Trish Demeter, Chief of Staff, October 1, 2015
The Ohio Legislature’s just-released Energy Mandates Study Committee Report is kind of outrageous. Not only does it ignore the assignment to truly weigh the costs and benefits of Ohio’s clean energy standards, this report leaves me questioning if they did any studying at all. The Study Committee’s top recommendation is to “freeze” the clean energy standards “indefinitely,” followed by a list of incoherent, non-sequitur recommendations.
The report’s recommendations signal that the Ohio General Assembly’s conversation about Ohio’s clean energy standards is stunted and out-of-touch with the real trends in consumer demand, competitive markets, and public opinion.
Let’s take a closer look at these recommendations:
This recommendation is an effective repeal of Ohio’s clean energy standards. Every one of the four monopoly utilities in Ohio – AEP, DP&L, Duke, and FirstEnergy – already has met the 2014 benchmarks for efficiency and renewables. Therefore, under this recommendation, the utilities would have no additional requirement to procure renewable power or offer energy efficiency incentives to their customers.
The justification for this recommendation is such a ruse, too. The committee recommends the standards be suspended until there is more certainty on the Clean Power Plan – the USEPA’s historic move to cut the US’s carbon pollution, and finally do the right thing in addressing the causes of climate change. In fact, analysis after analysis has shown that reinstatement of Ohio’s clean energy standards is by far the most prudent, and cost-effective strategy to achieve the carbon pollution reduction goals set forth in the Clean Power Plan.
Before the “freeze” of the energy efficiency standard, utilities submitted plans to the PUCO every three years that detailed how each utility would reach its energy efficiency goal for the year. Subsequently, stakeholders like the OEC, consumer allies, business groups, etc., would have the opportunity to weigh in on these plans, provide input and urge for the strongest efficiency programs possible.
It was a thorough, and sometimes lengthy, process. But, with the standards frozen indefinitely, and efficiency programs happening only on a voluntary basis, do we really expect a long queue at the PUCO that would warrant an “expedited process”? And, reading between the lines here, could an expedited process mean less opportunity for careful review and stakeholder input?
Basically, the study committee wants utilities to be able to call different types of technologies that are not renewable, “renewable” so they can meet benchmarks without having to actually invest in cleaner, renewable energy products.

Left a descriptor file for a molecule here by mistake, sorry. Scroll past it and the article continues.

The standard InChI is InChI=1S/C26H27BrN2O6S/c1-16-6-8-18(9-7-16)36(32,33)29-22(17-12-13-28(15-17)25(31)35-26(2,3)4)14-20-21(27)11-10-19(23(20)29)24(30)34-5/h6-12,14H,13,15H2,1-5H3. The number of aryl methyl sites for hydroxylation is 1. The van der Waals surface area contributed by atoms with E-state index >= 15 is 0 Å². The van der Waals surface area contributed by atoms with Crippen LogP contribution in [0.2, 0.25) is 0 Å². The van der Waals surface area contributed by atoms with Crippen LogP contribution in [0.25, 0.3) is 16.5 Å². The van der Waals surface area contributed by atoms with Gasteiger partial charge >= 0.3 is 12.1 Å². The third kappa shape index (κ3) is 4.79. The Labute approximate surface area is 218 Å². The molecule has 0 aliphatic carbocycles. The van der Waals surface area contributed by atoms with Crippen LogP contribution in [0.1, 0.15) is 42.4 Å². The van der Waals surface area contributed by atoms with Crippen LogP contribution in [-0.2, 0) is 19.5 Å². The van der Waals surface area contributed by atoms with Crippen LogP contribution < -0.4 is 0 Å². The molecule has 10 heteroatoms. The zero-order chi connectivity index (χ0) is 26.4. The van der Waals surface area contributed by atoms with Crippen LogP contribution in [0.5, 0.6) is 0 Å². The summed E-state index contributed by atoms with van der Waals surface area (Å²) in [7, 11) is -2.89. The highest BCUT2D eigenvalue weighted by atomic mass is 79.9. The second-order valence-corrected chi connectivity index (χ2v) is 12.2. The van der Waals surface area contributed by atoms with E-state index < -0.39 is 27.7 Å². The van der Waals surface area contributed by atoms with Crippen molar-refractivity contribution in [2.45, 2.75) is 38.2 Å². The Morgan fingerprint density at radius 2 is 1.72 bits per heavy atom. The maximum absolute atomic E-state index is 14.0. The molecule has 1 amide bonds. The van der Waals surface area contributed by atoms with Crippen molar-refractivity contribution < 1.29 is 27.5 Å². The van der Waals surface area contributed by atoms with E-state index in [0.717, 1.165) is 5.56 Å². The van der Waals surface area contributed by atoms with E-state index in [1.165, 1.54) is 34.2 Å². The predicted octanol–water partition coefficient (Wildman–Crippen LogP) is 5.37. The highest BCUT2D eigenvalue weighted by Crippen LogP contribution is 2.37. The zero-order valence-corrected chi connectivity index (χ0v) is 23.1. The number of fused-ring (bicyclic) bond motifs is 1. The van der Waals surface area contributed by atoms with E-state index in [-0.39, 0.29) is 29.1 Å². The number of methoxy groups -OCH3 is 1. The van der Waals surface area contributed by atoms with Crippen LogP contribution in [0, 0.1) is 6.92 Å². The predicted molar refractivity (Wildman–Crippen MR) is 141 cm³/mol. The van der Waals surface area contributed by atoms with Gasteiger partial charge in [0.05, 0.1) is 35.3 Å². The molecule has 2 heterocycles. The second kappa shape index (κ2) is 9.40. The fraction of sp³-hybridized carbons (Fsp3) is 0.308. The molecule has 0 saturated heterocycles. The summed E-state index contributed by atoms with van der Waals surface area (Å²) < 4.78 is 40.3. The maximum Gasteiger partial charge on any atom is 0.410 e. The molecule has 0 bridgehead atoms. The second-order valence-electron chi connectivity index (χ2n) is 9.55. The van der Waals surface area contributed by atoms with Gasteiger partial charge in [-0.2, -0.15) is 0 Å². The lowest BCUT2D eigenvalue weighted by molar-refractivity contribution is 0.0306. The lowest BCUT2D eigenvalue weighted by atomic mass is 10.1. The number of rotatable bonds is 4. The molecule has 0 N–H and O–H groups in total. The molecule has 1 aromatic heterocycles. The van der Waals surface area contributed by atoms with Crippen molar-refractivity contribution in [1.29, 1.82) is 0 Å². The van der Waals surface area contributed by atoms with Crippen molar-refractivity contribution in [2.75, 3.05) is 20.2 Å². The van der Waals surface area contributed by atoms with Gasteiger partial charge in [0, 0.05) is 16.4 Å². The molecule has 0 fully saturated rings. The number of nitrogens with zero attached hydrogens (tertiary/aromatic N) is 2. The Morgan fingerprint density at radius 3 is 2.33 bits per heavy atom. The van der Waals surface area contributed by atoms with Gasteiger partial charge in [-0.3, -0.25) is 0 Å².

On the one hand, the Study Committee says mandates are bad and must, therefore, be eliminated! But on the other hand, the renewable energy credits you receive for a renewable project, or the energy efficiency rebate you get to install new lighting are an attractive revenue stream and we (the Study Committee) think more people should be able to enjoy these benefits.
This section reads like a grab bag for utilities and prioritizes their interests over those of the consumer.
One of the best examples of this involves changes to how much homeowners and businesses with rooftop solar are compensated for the energy they generate. Currently, utilities are required to purchase any excess energy produced by rooftop solar for a fair rate. If the study committee has its way, these property owners will be compensated at a rate much lower than what their excess power is worth, making it more difficult to get these projects financed and built.
There’s only one word for this: Outrageous!
This recommendation reads like a none–too-subtle warning to the Kasich Administration regarding the Clean Power Plan. Since cutting carbon pollution is an obligation that falls on the executive branches of the states, the Ohio General Assembly is attempting to usurp Gov. Kasich’s authority as the state proceeds with crafting an implementation plan for the carbon pollution standards.
In sum, crafting a common-sense energy policy for the State of Ohio is hard work. We got a good start to improving Ohio’s energy policy in 2012 when Governor Kasich initiated SB 315, which added new elements to the clean energy standards without weakening them. But the extreme voices in the legislature derailed many of the good ideas in that legislation.
Those on our side of this debate are ready for the hard road; our trunks are all packed and we are ready to go. We are facing some serious challenges in Ohio, and we’ve got to see a maturation of the debate around Ohio’s clean energy standards. If we don’t, Ohio will be sitting idle as the clean energy era leaves us behind.